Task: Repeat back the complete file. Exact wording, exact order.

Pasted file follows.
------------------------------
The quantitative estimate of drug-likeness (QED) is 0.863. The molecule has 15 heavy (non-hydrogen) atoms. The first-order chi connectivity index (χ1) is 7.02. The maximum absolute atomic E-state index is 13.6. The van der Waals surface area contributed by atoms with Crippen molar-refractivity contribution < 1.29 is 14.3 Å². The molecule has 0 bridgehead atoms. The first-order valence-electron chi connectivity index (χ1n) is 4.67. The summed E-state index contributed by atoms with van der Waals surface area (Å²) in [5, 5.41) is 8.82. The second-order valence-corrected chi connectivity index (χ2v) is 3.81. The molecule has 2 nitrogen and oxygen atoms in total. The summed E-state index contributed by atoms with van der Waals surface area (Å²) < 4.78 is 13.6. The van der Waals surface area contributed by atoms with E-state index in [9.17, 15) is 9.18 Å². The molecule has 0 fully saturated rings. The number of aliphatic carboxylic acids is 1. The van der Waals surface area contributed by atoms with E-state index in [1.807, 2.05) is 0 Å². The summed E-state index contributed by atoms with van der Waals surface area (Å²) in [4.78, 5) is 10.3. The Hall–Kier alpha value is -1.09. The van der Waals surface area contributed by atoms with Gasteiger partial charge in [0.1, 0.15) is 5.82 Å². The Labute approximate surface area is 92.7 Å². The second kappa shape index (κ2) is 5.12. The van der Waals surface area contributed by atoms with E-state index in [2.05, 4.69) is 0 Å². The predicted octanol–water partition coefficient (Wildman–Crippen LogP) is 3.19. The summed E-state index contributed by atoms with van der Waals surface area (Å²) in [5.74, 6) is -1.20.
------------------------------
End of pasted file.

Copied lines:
The quantitative estimate of drug-likeness (QED) is 0.863. The molecule has 15 heavy (non-hydrogen) atoms. The first-order chi connectivity index (χ1) is 7.02. The maximum absolute atomic E-state index is 13.6. The van der Waals surface area contributed by atoms with Crippen molar-refractivity contribution < 1.29 is 14.3 Å². The molecule has 0 bridgehead atoms. The first-order valence-electron chi connectivity index (χ1n) is 4.67. The summed E-state index contributed by atoms with van der Waals surface area (Å²) in [5, 5.41) is 8.82. The second-order valence-corrected chi connectivity index (χ2v) is 3.81. The molecule has 2 nitrogen and oxygen atoms in total. The summed E-state index contributed by atoms with van der Waals surface area (Å²) < 4.78 is 13.6. The van der Waals surface area contributed by atoms with E-state index in [9.17, 15) is 9.18 Å². The molecule has 0 fully saturated rings. The number of aliphatic carboxylic acids is 1. The van der Waals surface area contributed by atoms with E-state index in [1.807, 2.05) is 0 Å². The summed E-state index contributed by atoms with van der Waals surface area (Å²) in [4.78, 5) is 10.3. The Hall–Kier alpha value is -1.09. The van der Waals surface area contributed by atoms with Gasteiger partial charge in [0.1, 0.15) is 5.82 Å². The Labute approximate surface area is 92.7 Å². The second kappa shape index (κ2) is 5.12. The van der Waals surface area contributed by atoms with E-state index in [2.05, 4.69) is 0 Å². The predicted octanol–water partition coefficient (Wildman–Crippen LogP) is 3.19. The summed E-state index contributed by atoms with van der Waals surface area (Å²) in [5.74, 6) is -1.20.